face of his works.
a) What do the lines on the the
pedestal suggest above
b) Bring out the irony of the poem.
c) Give the synonym of the word
Ans- a)Ans- a) The lines on the pedestal suggest thatThe lines on the pedestal suggest that
Ozymandias was an arrogant king.Ozymandias was an arrogant king.
Ans- b) The irony of the poem is that time hasAns- b) The irony of the poem is that time has
claimed the great statue and the kingdom ofclaimed the great statue and the kingdom of
Ozymandias. Everything lies in ruins.Ozymandias. Everything lies in ruins.
Ans- c) The synonym is ‘submit.Ans- c) The synonym is ‘submit.
Nothing beside remains. Rounded the decay Of That
colossal wreck, boundless and bare
The lone and level sands atretch far away.
Synopsis- Ironicallyenough, now, noneofOzymandias’ workscanbeseenin
thevicinity ofthestatue. Duetoweatheringovertime, nothingelseisleftbehindof
Short Answer type Question:
1. Bring out the irony in the poem Ozymandias ?
Ans : The statue that was toAns : The statue that was to
perpetuate Ozymandiasperpetuate Ozymandias
memory , his glory and grandeur liesmemory , his glory and grandeur lies
broken into piecesbroken into pieces
on the sand in the dessert. Nothingon the sand in the dessert. Nothing
remained except the boundlessremained except the boundless
and bare sand.and bare sand.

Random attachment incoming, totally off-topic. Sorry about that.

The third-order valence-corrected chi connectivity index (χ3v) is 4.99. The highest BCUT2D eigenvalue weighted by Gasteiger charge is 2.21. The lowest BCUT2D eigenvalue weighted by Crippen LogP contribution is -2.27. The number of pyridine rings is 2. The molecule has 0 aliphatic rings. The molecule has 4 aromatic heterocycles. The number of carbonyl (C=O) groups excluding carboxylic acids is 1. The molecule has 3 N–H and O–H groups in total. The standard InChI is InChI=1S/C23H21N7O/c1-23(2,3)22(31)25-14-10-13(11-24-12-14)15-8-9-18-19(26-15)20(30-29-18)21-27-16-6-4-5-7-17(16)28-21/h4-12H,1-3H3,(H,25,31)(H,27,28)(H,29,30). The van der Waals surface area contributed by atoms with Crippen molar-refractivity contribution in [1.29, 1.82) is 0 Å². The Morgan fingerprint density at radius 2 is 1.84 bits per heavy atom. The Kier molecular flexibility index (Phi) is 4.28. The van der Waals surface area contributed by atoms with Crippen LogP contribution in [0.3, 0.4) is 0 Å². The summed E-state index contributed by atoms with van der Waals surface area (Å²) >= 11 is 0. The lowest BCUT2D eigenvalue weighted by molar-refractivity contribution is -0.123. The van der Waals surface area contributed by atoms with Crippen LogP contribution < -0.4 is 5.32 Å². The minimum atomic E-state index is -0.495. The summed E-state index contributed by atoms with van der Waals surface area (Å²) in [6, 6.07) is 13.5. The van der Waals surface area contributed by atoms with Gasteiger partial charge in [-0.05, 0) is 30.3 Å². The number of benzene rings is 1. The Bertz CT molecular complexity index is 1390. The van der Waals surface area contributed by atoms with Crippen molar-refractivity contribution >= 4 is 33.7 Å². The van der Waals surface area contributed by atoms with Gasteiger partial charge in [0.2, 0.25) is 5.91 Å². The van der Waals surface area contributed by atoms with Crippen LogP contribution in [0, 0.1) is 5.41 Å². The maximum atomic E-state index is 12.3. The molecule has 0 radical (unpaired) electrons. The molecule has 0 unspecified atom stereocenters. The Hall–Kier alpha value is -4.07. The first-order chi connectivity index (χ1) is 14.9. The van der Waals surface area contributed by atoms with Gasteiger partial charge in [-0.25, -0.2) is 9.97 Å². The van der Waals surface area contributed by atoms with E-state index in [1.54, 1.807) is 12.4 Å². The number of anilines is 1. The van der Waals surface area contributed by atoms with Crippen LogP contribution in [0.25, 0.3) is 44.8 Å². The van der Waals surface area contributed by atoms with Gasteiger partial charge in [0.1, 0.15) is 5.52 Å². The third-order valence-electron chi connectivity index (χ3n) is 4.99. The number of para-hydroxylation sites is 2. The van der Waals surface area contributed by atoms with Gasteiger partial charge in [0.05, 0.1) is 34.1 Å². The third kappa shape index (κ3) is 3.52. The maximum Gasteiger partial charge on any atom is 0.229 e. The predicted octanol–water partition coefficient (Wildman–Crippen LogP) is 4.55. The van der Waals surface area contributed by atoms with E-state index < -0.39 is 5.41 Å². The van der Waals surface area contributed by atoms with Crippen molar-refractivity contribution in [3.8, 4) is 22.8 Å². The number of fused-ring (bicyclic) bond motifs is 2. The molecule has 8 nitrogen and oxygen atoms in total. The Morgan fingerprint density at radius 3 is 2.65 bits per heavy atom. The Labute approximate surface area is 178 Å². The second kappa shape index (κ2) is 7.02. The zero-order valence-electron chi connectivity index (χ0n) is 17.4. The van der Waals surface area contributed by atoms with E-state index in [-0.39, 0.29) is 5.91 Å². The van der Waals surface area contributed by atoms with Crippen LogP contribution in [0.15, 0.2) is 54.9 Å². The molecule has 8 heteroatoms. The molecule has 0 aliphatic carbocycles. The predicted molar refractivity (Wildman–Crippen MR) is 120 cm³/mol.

2. What does the partially destroyed
tstatue of Ozymandias symbolise ?
Ans : All worldly power ,grandeur , glory and
pride are short lived.
3. What is the present condition
of statue of Ozymandias ?
Ans :There are two trunkless
vast legs of stone . There lay
a half sunk human face beside
them. All around the huge statue
there lay in sand.
Long answer Type Question :
1. Explain above lines with reference to the
ravages of time in “Ozymandias” ?
Ans: Human Glory and greatness are short lived .
Kings built statues and monuments to
immortalize their name and fame .But time
creates havoc. With the passage of time glory
disappears .Ozymandias statue is reduced to
ruins .Words engraved on it reflects his power
but arrogance , human pride and power are
Ozymandias is a powerful sonnet about theOzymandias is a powerful sonnet about the
transitory nature of life and itstransitory nature of life and its
pretensions of fame and fortune.pretensions of fame and fortune.
Shelley chose, however, to poke holes in theShelley chose, however, to poke holes in the
“great man” theory of history, questioning“great man” theory of history, questioning
its validity and its rationality.its validity and its rationality.